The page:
This draft describes extended performance statistics for TCP. They are designed to use TCP's ideal vantage point to diagnose performance problems in both the network and the application. If a network based application is performing poorly, TCP can determine if the bottleneck is in the sender, the receiver or the network itself. If the bottleneck is in the network, TCP can provide specific information about its nature.
Please get the most up-to-date date TCP-ESTATS-MIB here:
[the already out of date IETF draft] [live draft with change bars since the IETF draft]
[live draft with change bars since the prior IETF draft]
NOTE: We just completed a fairly substantial restructuring of this draft. Unfortunately a number of nits got through, but we are grooming this draft for last call, RealSoonNow. The rest of this page is currently out of date.
We are restructuring the prior ESTATS document to incorporated the good transport work that was done by the IPv6 team and later determined to be out of scope. We will have a new draft before the IETF ID cutoff (9 AM Monday March 3rd) that will address most of the open issues.
The best description of the process history is in the previous version of this status page.
If you want to be included in the design team, drop a note to Peter O'Neil <firstname.lastname@example.org> and we will add you to the list.
The web100 project has implemented TCP kernel instrumentation that approximates this MIB. The web100 instruments are exported via the Linux proc interface (not SNMP), and are differ slightly from this draft. Glen Turner is building a real SNMP agent to access the web100 kernel instruments.
Update various boilerplate
The standard MIB boiler plate is undergoing revision. The reference are do not conform to the current RFC editor specifications. Introductory text and abstract are too terse.
Is the TCP-ESTATS-MIB complete?
Did we overlook something that you would like to observe about TCP in the field?
Web100 assumed a real ToD clock.
Web100 lists nine 64 bit counters without HC tags or 32 bit equivalents. In terms of regular computer system implementations these are pretty much a no brainer (because you already hold a SMP lock on the per connection protocol structure, so simple double precision using 32bits is good enough). How much political fire will this draw? (interestingly enough web100 only specified 32 bits for segment counts).
Web100 assumes uS precision for various objects (duration, RTT, etc) however today nobody has cheap clocks with this granularity. I would like to have this debated (or better yet, play back the same debate from some other already completed MIB). Can somebody cite a pointer?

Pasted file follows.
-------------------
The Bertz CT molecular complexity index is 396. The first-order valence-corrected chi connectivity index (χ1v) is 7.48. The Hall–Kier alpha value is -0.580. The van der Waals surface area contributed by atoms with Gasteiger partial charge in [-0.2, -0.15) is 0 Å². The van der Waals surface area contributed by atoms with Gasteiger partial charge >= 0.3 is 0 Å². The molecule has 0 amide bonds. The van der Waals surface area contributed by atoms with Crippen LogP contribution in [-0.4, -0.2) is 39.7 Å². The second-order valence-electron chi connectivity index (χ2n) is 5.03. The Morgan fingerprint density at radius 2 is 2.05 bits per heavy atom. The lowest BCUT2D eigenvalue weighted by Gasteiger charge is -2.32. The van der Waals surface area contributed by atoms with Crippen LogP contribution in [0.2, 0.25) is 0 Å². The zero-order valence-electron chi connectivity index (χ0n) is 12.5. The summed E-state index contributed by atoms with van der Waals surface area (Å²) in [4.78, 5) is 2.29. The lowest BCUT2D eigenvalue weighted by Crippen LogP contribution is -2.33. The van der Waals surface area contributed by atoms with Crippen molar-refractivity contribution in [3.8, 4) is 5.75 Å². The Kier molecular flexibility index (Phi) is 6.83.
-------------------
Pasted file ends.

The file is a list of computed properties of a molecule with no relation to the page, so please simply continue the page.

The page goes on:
octets v bytes
Back when there were many 36 bit computers in the world, the term byte was ambiguously either 6 or a 8 bits, ergo the use of octet in the TCP spec. Byte is no longer ambiguous, so most of us have stopped using octet. I will try to find a more official reference on the deprecation of octet. RFC1122 even defines octets as 8-bit bytes.
handling retransmitted data
The historical and revised MIBs [RFC2012 and RFC2012bis] contain a false optimization re: excluding retransmitted data from some instruments such as tcpOutSegs. The problem is that there are many different code paths that cause retransmission (Tahoe, classic fast retransmit, NewReno, SACK, etc) but the accounting is done much later (after the headers are built). Doing it correctly requires reconstructing why the segments is being sent (not too hard, but still not clean) A far better approach is to take the view that there are two classes of statistics: measures of IP resources consumed (packets and bytes in and out, etc for all reasons) and measures of application performance (total advance of the ACK fields). Then DataBytesTransmitted-DataBytesAcked(-CurrentWindow) is an exact measure of data bytes retransmitted. I would keep the direct measures of retransmissions (tcpRetransSegs, etc) but I would scratch all of the "(in/ex)cluding retransmitted segs/octets" This applies to both the summary and per connection stats.
Although this is a change from past definitions, I believe that there are zero applications that care.
Is the partition into 8 separate tables appropriate?
Since ESTAT-MIB is so large (~135 objects) we partitioned it into 8 smaller tables, each indexed by a "ConnectionIndex". This provides a mechanism to balance resource consumption against statistics detail and provide a fast mechanism for diagnostic tools to poll on a specific connection. However it has never been clear to me if this partitioning is worth the added complexity and overhead. Is it? We may not know until we have a true stand alone implementation.
Error semantics are not sufficiently specified.
What error should be reported if a given connection index is no longer valid.
Is it appropriate to capture the IP TTL field?
|[TCP-ESTATS-MIB]||Matt Mathis, John Heffner, Raghu Reddy, J. Saperia, "TCP Extended Statistics MIB", work in progress.|
|[RFC2012]||McCloghrie, K., "SNMPv2 Management Information Base for the Transmission Control Protocol using SMIv2", RFC 2012, November 1996.|
|[RFC2012bis]||Bill Fenner, et al, "Management Information Base for the Transmission Control Protocol (TCP)" Internet-Draft draft-ietf- draft-ietf-ipv6-rfc2012-update-00.txt, expires Dec 2002|
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This document is a product of the web100 project.